Why is consistency important? Your prospects and customers are inundated daily by information overload. Chances are, you won’t become top of mind by being the loudest in the room. However, showing up every day, meeting your customers where they are, listening to their perspectives, and addressing issues that they care about, will earn you an authoritative voice and build trust over time.
As mentioned earlier, John Deere has been delivering valuable, relevant content regularly since 1895. Their content marketing style is in John Deere’s DNA as noted by the editor David Jones: “telling stories that folks enjoy reading—and that they can use in their own operations—has been the recipe since the beginning.” The Furrow’s 124-year history of consistently delivering valuable and relevant content has earned it a legendary following. Its raving fans not only look forward to the magazine but collect historical issues. Even their children are known to wallpaper their rooms with John Deere tractors. How’s that for branding!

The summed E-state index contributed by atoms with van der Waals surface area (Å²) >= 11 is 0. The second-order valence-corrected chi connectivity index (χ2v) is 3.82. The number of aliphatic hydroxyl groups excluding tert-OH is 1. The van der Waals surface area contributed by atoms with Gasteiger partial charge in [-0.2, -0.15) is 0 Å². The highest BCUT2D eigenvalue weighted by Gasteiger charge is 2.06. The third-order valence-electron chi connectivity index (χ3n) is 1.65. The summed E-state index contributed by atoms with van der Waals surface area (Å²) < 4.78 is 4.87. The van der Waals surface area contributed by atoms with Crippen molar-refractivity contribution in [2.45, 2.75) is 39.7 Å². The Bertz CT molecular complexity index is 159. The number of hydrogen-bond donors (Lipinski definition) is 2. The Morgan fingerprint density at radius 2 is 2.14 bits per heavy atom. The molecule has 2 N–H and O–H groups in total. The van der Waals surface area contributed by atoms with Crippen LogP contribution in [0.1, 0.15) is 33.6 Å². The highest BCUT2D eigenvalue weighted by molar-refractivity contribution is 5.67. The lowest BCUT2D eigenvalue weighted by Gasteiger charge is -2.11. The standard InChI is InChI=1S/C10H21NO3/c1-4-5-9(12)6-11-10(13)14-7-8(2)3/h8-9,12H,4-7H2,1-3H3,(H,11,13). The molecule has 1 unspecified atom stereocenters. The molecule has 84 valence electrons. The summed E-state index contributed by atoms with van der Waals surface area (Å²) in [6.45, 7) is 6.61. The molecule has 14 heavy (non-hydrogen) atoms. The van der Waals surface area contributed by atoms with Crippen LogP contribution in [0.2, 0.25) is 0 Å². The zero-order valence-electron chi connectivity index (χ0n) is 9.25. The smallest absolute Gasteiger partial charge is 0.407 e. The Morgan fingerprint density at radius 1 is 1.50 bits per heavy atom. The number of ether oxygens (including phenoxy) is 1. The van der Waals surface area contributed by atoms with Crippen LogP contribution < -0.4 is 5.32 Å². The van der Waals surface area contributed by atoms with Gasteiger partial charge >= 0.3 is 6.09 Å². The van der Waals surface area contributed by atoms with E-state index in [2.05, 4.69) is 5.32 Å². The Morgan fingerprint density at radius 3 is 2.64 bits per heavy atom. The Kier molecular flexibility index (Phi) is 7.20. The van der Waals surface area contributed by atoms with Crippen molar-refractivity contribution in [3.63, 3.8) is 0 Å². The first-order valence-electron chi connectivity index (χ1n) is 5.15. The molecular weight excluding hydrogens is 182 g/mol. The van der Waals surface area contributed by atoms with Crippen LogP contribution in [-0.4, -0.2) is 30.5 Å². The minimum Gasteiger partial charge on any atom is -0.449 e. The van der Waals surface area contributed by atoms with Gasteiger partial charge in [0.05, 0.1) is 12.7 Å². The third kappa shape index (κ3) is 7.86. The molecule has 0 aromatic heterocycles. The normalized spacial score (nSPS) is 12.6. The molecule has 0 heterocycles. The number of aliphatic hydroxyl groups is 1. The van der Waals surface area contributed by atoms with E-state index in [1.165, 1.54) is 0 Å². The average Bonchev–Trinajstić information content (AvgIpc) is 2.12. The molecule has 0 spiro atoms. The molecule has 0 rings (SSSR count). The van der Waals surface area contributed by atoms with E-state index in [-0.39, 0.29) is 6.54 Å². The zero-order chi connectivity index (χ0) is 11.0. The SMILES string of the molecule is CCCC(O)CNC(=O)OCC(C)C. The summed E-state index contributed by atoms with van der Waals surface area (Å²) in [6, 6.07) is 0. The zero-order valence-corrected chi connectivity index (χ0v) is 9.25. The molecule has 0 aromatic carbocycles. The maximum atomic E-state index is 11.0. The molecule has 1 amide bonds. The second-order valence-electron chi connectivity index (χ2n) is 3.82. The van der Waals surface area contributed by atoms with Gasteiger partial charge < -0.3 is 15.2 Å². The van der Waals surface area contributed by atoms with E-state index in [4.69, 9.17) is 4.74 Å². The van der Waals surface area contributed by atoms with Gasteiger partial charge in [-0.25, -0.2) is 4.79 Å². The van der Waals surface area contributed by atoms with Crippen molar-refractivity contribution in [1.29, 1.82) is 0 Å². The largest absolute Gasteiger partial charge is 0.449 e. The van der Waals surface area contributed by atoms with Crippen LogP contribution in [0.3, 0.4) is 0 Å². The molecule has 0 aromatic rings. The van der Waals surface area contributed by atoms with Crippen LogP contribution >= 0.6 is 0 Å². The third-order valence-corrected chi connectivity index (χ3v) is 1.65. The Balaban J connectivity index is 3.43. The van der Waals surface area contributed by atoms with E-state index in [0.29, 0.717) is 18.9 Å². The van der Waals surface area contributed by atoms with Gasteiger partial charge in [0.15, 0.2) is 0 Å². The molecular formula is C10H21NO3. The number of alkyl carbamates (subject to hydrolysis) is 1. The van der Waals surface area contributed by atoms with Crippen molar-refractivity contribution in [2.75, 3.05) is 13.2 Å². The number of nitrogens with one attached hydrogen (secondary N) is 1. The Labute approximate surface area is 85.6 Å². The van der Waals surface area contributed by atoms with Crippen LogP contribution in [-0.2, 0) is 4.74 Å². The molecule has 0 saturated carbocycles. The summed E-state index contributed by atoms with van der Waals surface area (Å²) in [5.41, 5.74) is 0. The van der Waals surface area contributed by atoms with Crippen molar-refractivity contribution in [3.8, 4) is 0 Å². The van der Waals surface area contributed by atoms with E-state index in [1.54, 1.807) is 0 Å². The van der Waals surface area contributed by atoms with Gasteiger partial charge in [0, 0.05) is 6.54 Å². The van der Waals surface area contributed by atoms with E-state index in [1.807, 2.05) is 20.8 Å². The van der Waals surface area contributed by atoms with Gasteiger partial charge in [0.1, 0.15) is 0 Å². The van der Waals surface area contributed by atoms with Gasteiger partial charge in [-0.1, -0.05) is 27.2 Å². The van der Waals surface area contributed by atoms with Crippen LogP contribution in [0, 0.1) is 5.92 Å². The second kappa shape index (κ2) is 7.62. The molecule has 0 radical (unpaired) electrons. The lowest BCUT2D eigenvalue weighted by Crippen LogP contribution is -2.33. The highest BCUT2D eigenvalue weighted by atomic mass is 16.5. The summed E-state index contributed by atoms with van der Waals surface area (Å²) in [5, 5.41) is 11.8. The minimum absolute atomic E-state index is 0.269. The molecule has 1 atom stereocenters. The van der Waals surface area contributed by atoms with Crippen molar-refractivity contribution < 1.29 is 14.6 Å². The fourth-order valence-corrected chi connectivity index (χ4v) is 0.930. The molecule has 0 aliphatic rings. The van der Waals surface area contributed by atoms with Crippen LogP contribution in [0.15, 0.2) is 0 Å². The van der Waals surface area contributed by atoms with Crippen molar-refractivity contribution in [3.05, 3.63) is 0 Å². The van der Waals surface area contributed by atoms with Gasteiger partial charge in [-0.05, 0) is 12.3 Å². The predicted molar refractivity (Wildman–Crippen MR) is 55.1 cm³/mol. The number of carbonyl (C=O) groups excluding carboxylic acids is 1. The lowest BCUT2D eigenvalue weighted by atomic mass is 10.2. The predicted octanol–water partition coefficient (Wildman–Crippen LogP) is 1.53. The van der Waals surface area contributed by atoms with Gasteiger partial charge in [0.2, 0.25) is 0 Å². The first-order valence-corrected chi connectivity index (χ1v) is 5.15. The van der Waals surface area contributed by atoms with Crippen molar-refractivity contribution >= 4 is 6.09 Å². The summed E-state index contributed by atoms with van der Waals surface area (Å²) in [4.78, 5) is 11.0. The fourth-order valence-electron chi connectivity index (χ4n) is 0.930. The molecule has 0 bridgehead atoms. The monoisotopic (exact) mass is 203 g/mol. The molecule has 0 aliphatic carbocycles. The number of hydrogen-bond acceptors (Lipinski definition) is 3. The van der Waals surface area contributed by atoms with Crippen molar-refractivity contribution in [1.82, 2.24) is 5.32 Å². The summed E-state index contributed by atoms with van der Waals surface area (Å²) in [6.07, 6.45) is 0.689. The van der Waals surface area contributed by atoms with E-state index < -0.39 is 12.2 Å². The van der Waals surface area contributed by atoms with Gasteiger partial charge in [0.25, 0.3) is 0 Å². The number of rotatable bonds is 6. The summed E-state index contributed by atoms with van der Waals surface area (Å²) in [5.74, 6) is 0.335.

It’s important to remember that content marketing is not a “one and done” approach. Consistent publishing is crucial to keeping your audience engaged with your content and your business.
Developing Your Content Strategy
When developing a content marketing strategy that will deliver positive business results, keep the three pillars in mind: value, relevance, and consistency.
Take the time to understand the issues your customers and prospects care about. Develop content that addresses those issues in a helpful and informative way. Establish a schedule to deliver this helpful content regularly so your customers and prospects look forward to your content on a consistent basis.
Once the content marketing strategy is complete, put it to the test by asking yourself or your marketing team the following questions:
Is my strategy delivering content that my customers and prospects find valuable?
Is my content addressing issues that my customers and prospects currently have?
How will I sustain delivering this valuable, relevant content over time?